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  • Writer's pictureStrictly Films

Judas and the Black Messiah; Grade: B

Judas and the Black Messiah tells a story about a car thief named Bill (LaKeith Stanfield) whom got caught stealing a car and impersonating a federal agent. Roy (Jesse Plemons) gives Bill an estimated jail sentence up to five years, however Roy gives Bill the option to let him go free of charges... As long as Bill is willing to work with the FBI, to go under cover and give them information from the Black Panther Party. The FBI feels party leader Fred Hampton (Daniel Kaluuya) is planning attacks on the country, making them the biggest threat in the country. When in reality Hampton is just creating better opportunities for African Americans and minorities, providing food, and even planning a medical center. Witness an under cover crime story, that gets messy real quick.

The Cinematography was solid, t'was a cool looking film, I especially liked when the film switched over the documentary style when Bill was getting interviewed, t'was pretty cool. The Score was solid as well, the up tempo moments were pretty fun followed by some classical jazz as well. The cast all in all was pretty damn good. LaKeith Stanfield playing Bill had a pretty good performance as always, given the real person behind this character at the end, LaKeith was perhaps a perfect casting choice for this role. Honestly Bill is in a Lose-Lose situation: He either can go to jail for five years or betray a local party that though expresses verbal violence, however still wants to do the right things for those less fortunate around their communities. Bill lacks pride as instead of doing the time, he chooses to basically put harms way for many individuals as though you understand why he chose a cowardly move due to his circumstances, however you don't feel sympathetic for this character at all as he makes you feel embarrassed.

Fred Hampton played by Daniel Kaluuya t'was excellent in this performance, as once again Kaluuya continues to impress audiences with his great range in acting, delivering in crucial emotional moments of sadness, anger, and frustration. I believe people will look back on this performance, as Kaluuya does deliver some future iconic lines and sequences, including of course "I AM, A REVOLUTIONARY!" I do believe Kaluuya is a show win to win Best Supporting Actor this year during awards season. The only issue with Fred Hampton I have is of course poor choice in his words, as to expressing powerful messages he wants to deliver. Bill in the third act called Hampton out, saying he wants cops all dead, when Hampton differ as he clarified his message against cops or anybody, as he had no intentions in wanting violence or death to occur... Even though in his speeches he sometimes glorified violence against cops. No way defending the cops by any means nor siding with Hampton on violence and hatred, as violence and hatred leads to absolutely nothing in return... However I agree with Bill here, as you question if you don't mean any harm on anybody, then why are you glorifying it in your speeches?! Words are extremely powerful and can be taken out of context, if not handled correctly as those will be motivated to the wrong things. That's really the only issue I had with Hampton, other than that he was a likable character to follow, as everything the FBI assumed from him and his party was wrong. Hampton wanted to do great things for his own communities, to get them out of poverty and crime, as he wanted them to live a better life and be properly taken care of. Very emotional guy that was surely a great public speaker when given a chance to speak for his people.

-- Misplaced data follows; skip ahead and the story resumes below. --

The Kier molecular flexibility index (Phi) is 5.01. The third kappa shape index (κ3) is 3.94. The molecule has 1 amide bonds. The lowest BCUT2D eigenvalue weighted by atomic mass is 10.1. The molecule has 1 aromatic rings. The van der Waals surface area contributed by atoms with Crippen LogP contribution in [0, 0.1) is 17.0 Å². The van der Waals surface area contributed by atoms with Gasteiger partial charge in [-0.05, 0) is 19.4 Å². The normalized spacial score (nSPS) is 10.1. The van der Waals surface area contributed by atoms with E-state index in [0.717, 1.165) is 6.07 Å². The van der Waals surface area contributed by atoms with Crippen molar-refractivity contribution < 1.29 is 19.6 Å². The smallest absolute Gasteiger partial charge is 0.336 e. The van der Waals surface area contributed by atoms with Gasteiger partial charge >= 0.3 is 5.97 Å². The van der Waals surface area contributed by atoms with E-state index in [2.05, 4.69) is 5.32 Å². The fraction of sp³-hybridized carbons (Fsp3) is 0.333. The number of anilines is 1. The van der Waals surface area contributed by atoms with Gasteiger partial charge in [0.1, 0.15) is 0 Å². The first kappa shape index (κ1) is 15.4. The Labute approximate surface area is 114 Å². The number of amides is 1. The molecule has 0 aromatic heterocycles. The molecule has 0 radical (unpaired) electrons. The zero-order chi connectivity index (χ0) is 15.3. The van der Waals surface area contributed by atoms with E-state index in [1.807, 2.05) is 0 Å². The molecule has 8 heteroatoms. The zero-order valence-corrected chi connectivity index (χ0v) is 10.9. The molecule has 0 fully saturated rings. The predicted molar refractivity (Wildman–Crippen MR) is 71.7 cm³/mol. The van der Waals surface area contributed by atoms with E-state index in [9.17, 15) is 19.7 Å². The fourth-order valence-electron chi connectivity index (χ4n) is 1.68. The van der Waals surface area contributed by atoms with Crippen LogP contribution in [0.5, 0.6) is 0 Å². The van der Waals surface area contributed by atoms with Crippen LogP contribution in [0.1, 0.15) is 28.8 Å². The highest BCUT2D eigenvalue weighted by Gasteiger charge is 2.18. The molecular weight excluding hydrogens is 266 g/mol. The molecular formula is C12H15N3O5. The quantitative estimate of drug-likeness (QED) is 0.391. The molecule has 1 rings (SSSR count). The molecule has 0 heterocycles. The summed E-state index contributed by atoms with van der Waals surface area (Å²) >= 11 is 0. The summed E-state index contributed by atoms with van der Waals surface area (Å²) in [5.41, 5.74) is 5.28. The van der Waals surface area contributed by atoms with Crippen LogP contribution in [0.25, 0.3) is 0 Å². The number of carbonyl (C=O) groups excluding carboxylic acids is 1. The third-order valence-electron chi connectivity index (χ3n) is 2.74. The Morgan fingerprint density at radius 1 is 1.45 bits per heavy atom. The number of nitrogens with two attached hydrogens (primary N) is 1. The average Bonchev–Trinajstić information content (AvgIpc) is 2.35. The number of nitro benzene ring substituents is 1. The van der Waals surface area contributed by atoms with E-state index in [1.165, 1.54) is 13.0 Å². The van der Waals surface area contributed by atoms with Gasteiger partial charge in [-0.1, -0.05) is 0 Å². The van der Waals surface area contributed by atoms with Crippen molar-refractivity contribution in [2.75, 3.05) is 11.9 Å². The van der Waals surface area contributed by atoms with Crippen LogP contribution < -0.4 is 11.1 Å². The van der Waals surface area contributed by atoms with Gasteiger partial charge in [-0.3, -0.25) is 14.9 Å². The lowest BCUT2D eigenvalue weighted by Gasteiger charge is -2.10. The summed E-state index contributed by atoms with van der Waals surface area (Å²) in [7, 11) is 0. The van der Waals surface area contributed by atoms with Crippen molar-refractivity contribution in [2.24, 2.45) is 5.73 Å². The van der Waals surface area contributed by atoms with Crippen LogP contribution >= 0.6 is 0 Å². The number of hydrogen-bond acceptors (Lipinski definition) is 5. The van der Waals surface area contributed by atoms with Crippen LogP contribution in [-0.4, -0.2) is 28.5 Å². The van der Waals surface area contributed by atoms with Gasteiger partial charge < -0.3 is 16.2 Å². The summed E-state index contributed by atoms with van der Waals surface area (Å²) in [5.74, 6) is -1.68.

Jesse Plemons playing Roy played a pretty good performance. Honestly with Roy it's hard to get a fair read on him. One moment he differs with his fellow commander in chief on some situations and feels awkward when given a random question, yet he still tends to take down Hampton and the party in the most diabolical way possible... He's quite a confusing character. Roy does a great job in manipulating Bill in continuing on the mission at hand with his settle threats, while putting ideas in his head these people were up to no good, when in reality he's been telling him lies including a vile incident that never happened.

One other flaw to point out with Judas and the Black Messiah is the pacing, this film felt slow to me, as it could surely pick up the pace or some sequences didn't even needed to be in there. Quick note to those in the line of work on theatrical releases: What inspired you to release this on Valentines Weekend?! This is the LAST movie I would release following a holiday, in which love and happiness is in the air, go pick out some chick flick or some feel good movie and release that, no one is going to spend a romantic evening at the cinema watching a dark crime story... Whatever happened to common sense?!

Judas and the Black Messiah delivered on expectations, as this was a well put together crime story. Intriguing from start to finish, as in some moments it has you on the edge of your seat as you don't know what is bound to come. It excels on the crime/under cover aspect, while also delivering on the dramatic aspect as well. I did felt I learned a fair amount of information and a better understanding as well. The finale was troublesome to endure, as you can't understand how they got full authority to do such a horrific act like this?! It's got a lot of things to admire and appreciate.

Overall, Judas and the Black Messiah t'was a solid film. I recommend checking this one out. -Mitch Smietana

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